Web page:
Sunday, May 30, 2010

More Tom Swifties

"You just don't turn me on," Tom said limply.

"You just think I'm a cow or something?" she asked moodily.

"No, I just don't much care for small, sharp breasts," Tom said pointedly.

"Maybe I should wear falsies," she said flatly.

"Here, put on this mink bra," Tom said furtively.

"OK. Well, my lovely, that seems to have done the trick," she said gruesomely.

"I think you're right," Tom said firmly.

Thursday, May 20, 2010


French novelist Honore de Balzac was born on this day in 1799.

Here is how a contemporary decribed him:

"A fat little flabby person with the face of a baker, the clothes of a cobbler, the size of a barrelmaker, the manners of a stocking salesman, and the dress of an innkeeper."

Balzac coined the word bricabracologie, meaning the hobby or practice of collecting knickknacks, or bric-a-bracs.

Tuesday, May 18, 2010

Not for all the tea in China can anyone prove...

Philosopher Bertrand Russell was born on this day in 1872.

Russell coined an analogy about a Celestial Teapot. It was in answer to those who said that the burden of proof lies upon the sceptic to disprove unfalsifiable claims of religions.

Russell wrote:

"If I were to suggest that between the Earth and Mars there is a china teapot revolving about the sun in an elliptical orbit, nobody would be able to disprove my assertion provided I were careful to add that the teapot is too small to be revealed even by our most powerful telescopes.

"But if I were to go on to say that, since my assertion cannot be disproved, it is an intolerable presumption on the part of human reason to doubt it, I should rightly be thought to be talking nonsense.

"If, however, the existence of such a teapot were affirmed in ancient books, taught as the sacred truth every Sunday, and instilled into the minds of children at school, hesitation to believe in its existence would become a mark of eccentricity and entitle the doubter to the attentions of the psychiatrist in an enlightened age or of the Inquisitor in an earlier time."

Today's ghost word: crackteapot, n. One who believes steadfastly in the existence of something despite evidence that is flimsy as a teabag.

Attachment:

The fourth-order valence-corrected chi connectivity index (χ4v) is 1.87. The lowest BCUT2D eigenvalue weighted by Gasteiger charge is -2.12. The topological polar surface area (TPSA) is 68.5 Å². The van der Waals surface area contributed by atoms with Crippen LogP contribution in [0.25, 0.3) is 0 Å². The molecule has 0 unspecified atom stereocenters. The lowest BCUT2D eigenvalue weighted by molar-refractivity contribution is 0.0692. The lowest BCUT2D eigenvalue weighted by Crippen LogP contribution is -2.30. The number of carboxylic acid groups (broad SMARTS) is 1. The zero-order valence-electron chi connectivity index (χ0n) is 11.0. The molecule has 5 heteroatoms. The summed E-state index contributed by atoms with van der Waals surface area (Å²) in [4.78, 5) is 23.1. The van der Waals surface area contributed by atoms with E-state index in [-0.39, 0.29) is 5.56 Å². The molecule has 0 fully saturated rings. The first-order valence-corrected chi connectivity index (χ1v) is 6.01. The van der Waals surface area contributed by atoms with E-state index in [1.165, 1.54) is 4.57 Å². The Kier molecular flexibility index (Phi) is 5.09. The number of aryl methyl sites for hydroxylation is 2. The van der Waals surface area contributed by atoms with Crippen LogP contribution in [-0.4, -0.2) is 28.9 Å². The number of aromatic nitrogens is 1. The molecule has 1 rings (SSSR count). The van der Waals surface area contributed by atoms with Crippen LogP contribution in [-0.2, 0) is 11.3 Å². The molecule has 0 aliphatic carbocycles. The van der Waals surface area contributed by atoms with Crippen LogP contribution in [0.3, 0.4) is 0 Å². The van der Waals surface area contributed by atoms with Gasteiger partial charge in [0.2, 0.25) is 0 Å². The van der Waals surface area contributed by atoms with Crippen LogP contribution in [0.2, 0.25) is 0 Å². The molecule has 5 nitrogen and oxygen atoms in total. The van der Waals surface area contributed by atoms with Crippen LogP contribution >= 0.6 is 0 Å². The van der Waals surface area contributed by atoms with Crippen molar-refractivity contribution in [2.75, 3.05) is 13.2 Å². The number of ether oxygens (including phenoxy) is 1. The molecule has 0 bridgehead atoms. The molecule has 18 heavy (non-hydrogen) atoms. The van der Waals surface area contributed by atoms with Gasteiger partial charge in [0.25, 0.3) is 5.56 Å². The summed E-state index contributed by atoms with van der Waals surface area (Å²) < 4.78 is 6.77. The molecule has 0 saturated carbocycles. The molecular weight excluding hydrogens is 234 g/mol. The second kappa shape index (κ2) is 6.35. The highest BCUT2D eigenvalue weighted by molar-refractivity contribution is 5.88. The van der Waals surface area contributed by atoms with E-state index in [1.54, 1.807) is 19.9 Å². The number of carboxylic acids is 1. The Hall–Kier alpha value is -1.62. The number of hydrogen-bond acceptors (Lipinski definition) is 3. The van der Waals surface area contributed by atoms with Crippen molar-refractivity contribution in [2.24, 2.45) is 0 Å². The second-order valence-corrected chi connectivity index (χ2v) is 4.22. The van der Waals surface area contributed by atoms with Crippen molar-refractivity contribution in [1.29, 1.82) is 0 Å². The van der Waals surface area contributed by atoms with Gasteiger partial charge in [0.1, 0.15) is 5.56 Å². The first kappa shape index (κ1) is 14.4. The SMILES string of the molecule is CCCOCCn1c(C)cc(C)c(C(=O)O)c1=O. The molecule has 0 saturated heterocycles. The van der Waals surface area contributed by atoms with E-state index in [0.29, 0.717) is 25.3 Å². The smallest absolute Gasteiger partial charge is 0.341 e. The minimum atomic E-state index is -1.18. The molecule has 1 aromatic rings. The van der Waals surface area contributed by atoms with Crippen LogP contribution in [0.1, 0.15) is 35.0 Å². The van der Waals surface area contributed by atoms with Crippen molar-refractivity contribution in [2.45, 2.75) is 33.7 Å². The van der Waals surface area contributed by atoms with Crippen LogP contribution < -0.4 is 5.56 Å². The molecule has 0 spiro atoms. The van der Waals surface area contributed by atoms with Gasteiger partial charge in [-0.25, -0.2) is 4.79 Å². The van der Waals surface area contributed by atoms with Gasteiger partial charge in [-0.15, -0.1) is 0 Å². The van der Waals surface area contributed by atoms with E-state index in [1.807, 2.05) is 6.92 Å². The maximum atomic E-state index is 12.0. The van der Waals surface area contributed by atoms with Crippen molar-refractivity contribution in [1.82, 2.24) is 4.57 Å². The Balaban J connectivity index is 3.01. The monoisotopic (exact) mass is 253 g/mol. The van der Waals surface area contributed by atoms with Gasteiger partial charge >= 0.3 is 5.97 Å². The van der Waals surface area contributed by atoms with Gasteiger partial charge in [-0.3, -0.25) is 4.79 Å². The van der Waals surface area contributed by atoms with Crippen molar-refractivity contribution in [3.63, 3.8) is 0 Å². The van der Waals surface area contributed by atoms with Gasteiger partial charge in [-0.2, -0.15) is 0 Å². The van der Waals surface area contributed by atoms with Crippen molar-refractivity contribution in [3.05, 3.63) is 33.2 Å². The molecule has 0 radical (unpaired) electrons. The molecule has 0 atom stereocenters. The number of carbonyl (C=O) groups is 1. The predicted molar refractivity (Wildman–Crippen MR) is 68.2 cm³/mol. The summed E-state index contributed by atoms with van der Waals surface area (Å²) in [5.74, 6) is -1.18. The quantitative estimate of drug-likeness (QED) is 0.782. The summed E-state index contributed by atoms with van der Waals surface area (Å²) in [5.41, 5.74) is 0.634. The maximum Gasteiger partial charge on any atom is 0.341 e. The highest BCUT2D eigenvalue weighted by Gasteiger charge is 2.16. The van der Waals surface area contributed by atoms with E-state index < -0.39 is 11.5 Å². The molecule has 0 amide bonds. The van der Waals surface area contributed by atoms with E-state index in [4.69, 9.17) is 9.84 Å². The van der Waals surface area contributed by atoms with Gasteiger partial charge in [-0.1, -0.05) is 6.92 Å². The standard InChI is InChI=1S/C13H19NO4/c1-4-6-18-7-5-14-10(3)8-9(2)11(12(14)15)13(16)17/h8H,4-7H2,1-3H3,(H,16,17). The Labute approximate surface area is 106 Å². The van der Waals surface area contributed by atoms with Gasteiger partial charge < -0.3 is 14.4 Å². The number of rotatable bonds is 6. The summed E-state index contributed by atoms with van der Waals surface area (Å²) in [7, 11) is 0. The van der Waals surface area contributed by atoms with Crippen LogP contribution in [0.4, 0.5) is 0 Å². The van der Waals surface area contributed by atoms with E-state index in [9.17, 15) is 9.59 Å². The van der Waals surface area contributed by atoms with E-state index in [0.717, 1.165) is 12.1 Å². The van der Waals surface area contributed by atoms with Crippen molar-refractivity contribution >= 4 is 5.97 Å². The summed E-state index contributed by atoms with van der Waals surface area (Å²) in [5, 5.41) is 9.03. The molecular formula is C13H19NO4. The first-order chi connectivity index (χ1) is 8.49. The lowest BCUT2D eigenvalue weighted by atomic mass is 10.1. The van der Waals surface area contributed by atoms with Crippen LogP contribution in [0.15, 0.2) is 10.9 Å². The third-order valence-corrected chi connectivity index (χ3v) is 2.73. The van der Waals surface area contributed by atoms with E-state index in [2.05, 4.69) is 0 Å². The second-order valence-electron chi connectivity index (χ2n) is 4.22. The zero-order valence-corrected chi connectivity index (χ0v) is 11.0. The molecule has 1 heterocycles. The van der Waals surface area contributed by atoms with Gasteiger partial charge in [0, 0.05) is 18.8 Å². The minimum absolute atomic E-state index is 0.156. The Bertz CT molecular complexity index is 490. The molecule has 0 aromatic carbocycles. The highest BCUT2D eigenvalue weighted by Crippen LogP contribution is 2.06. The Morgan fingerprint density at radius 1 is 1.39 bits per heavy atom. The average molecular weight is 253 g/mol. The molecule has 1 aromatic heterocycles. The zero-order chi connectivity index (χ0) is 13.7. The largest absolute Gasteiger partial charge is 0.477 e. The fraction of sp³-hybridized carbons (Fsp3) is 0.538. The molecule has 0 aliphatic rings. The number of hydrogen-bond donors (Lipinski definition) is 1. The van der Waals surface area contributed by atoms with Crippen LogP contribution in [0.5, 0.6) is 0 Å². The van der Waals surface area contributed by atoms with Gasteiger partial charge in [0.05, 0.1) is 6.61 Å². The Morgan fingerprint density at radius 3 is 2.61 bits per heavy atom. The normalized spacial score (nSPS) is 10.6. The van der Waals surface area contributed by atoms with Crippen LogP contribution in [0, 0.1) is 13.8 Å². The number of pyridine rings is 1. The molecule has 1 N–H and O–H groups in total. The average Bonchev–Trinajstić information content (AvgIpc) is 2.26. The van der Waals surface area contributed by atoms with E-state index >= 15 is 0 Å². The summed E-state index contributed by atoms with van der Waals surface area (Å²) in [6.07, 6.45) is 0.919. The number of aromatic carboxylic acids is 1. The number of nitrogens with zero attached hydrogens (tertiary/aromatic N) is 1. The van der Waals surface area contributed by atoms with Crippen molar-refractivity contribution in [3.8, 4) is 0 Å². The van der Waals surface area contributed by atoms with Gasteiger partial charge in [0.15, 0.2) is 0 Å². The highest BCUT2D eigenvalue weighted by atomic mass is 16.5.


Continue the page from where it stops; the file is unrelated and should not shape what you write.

For more about Russell, visit Today in Cynic's Almanac

Friday, May 14, 2010

A be-night-ed expression

Having seen the annoying "at the end of the day..." already attain the status of a cliche in its relatively short existence, we were wondering: Why its popularity?

We're guessing it's because it sounds metaphorical and lends a touch of color to an otherwise drab pronouncement ("At the end of the day, I had to think about what's right for my family and I.").

But as poetry we feel it lacks that certain je ne sais quoi. In the first place, what does it mean, exactly? Is the end of the day at nightfall? Then what about the night? Or is the end of the day when one goes to bed?

And what about the next day? Do you have to reassess the previous day's events and come to a conclusion again at the end of that day?

All in all, it's pretty unsatisfactory, as sayings go.

What was wrong with "When all is said and done," or even "All things considered?" These are perfectly serviceable expressions and not ones that someone reaches for to make himself sound eloquent, as if he'd just invented a novel turn of phrase.

These are my thoughts on the matter -- at the end of the day.

Sunday, May 9, 2010

Tom Swifties, part 1

"That big fat baseball player died," she said ruthlessly.

"Well, he did like his hotdogs," Tom said frankly.

"He must have loved his desserts, too," she said piously.

"They're burying him tomorrow," Tom said gravely.

Wednesday, May 5, 2010

Borne back into the present

May 5 is a palindromic date (5.05) -- one that is the same backward as forward.

There is no tome
That's a palindrome,
Nor scarcely a paragraph, I believe;
The form is plain,
As: when the first swain
Said "MADAM, I'M ADAM" to EVE.

Monday, May 3, 2010

If you frankly give a damn

On this day in 1937, Margaret Mitchell's novel Gone With the Wind won the Pulitzer Prize.

"Gone with the wind" is a phrase synonymous with one of the most beautiful of words, ephemeral (from the Greek epi, meaning around or about, and hemera, "a day"), and one of the ugliest, fugacious (derived from the Latin fugax, meaning ready to flee or fly).

For more about Gone With the Wind, Go here.

Sunday, May 2, 2010

Nessie was tartled

On this day in 1933, the first rumor of the Loch Ness Monster went abroad. (For more information, Go here.)

Today's Word of the Day:

Tartle, (Scottish; verb): to hesitate in recognizing a person or thing.